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Are the new Steam Discovery tools having any effect on game sales?
Are the new Steam Discovery tools having any effect on game sales? Exclusive
September 26, 2014 | By Mike Rose

September 26, 2014 | By Mike Rose
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More: Console/PC, Indie, Business/Marketing, Exclusive



Earlier this week, Valve Software made one of the biggest changes to its Steam platform ever, with game recommendations based on a variety of factors, including "Steam Curators."

You can now follow other players, developers, websites and YouTubers on Steam, and see the games that they are playing and recommend directly via the Steam store. The idea is that this added level of curation will hopefully lead to better sales for devs, and better navigation for users.

Aside from user-led curation, there are also other new features in place -- the Steam storefront now shows recommendations based on past purchases and what friends are playing, while a new "Discovery Queue" allows users to browse through new releases quickly, and "follow" any game that looks interesting, but aren't ready to purchase just yet.

But how well has this new system been working since it launched on Monday, and how do developers who recently released games via Steam feel about the changes?

Gamasutra got in touch with dozens of devs who released games on Steam in the last month or so, to find out what sort of impact new discovery tools are having. The answer for the majority was either "no change," or a drop in sales, with a minority seeing any kind of useful increase in sales.

Many developers we talked to say that they saw a slight increase in traffic to their store pages, but no noticeable increase in sales as a result. Simon Bachmann, the dev behind Halfway, for example, noted that, "The first day we got about twice as much traffic on the page as before, but not that much more sales. That has gone back again and we are talking the same level of traffic we had beforehand."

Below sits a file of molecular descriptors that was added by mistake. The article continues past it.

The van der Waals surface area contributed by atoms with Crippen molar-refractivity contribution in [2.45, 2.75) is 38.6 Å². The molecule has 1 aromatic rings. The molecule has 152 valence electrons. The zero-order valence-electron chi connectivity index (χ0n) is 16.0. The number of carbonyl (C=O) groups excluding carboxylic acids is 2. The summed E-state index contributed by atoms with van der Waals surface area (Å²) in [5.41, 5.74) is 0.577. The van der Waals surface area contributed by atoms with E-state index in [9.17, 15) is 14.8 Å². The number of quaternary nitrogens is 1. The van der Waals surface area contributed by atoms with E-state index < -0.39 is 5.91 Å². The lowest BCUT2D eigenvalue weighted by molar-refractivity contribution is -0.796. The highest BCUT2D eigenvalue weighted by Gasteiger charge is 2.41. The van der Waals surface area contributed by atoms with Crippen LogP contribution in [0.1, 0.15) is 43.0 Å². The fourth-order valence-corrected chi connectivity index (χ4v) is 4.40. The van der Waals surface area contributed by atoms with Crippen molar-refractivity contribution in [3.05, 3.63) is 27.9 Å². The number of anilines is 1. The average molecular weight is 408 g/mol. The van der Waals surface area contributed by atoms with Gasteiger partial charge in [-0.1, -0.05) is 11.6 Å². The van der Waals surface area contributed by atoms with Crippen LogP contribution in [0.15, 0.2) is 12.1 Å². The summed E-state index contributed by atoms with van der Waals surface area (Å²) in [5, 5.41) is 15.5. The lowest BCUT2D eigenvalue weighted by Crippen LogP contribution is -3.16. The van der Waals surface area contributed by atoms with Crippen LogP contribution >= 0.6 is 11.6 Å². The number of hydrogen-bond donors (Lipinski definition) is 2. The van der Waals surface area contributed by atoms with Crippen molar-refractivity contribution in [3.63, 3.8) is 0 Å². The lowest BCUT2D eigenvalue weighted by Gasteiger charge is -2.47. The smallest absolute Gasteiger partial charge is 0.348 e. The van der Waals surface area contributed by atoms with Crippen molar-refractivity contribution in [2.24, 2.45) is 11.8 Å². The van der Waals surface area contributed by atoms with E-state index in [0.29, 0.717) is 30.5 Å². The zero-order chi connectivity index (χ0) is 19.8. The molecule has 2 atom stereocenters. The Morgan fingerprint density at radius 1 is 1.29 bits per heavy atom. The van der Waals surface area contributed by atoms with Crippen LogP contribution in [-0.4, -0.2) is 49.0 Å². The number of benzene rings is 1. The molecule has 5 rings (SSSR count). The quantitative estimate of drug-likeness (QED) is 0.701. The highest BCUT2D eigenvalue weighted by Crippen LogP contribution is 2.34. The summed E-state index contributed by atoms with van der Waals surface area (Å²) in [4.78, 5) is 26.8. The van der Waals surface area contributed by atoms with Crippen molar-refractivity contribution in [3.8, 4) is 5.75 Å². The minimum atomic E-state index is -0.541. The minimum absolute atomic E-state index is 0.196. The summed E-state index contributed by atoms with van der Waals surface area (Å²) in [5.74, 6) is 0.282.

Sales of Halfway have actually dropped lower this week than the daily average he's been seeing to date. Of course, this could just be normal fluctuation, but it certainly doesn't suggest that the new update is having a positive effect on his sales.

Many more developers told us a similar story. Strategy game Victory at Sea saw traffic to its Steam store page doubled at the start of the week, yet this has no noticeable impact on sales. Derek Paxton from Stardock told us that sales look unchanged as of yet.


"The change is good to games that've already cemented themselves as the gold standards of the indie world, and little to no effect on others."
Meanwhile, Shawn Beck's Velocibox barely even noticed the update. "The change hasn't affected Velocibox in anyway," he tells me, adding that, "the change is good to games that've already cemented themselves as the gold standards of the indie world and little to no effect on others."

Same story for music game Sentris, and survival game Rebuild 3. Elsewhere, Cannon Brawl saw no noticeable increase in traffic or sales from the update, while Deep Under the Sky saw a spike of around 400 pageviews to its Steam store page, but these were not converted into increased sales.

A couple of developers told us that they did see a very slight increase in sales. Back to Bed dev Klaus Pedersen, for example, says that sales were up "a tiny bit," although he noted this may well have been down to standard fluctuation rather than the new discovery tools.

And Mini Metro developer Peter Curry told me that his sales doubled from $886 to $1,619 on the day of the update, although they fell again in the days that followed. "A definite spike albeit a small one, and it looks like it'll level back off again," he says.

In general, then, the vast majority said there was no change -- or negative change. Heist game The Masterplan, for example, saw its sales "flatlined after the changes."

In the days that followed, sales were down to around 20 percent what they were before the update, and today sales of the game were down to 15 percent compared to the daily average before the update.

Hexcells Infinite has also seen "a small but noticeable drop in both page views and sales," while Reprisal Universe developer Jon Caplin told me "Since the Steam update... traffic is very slow now. I can't even find it listed in the indie section when I filter it down to indie/strategy."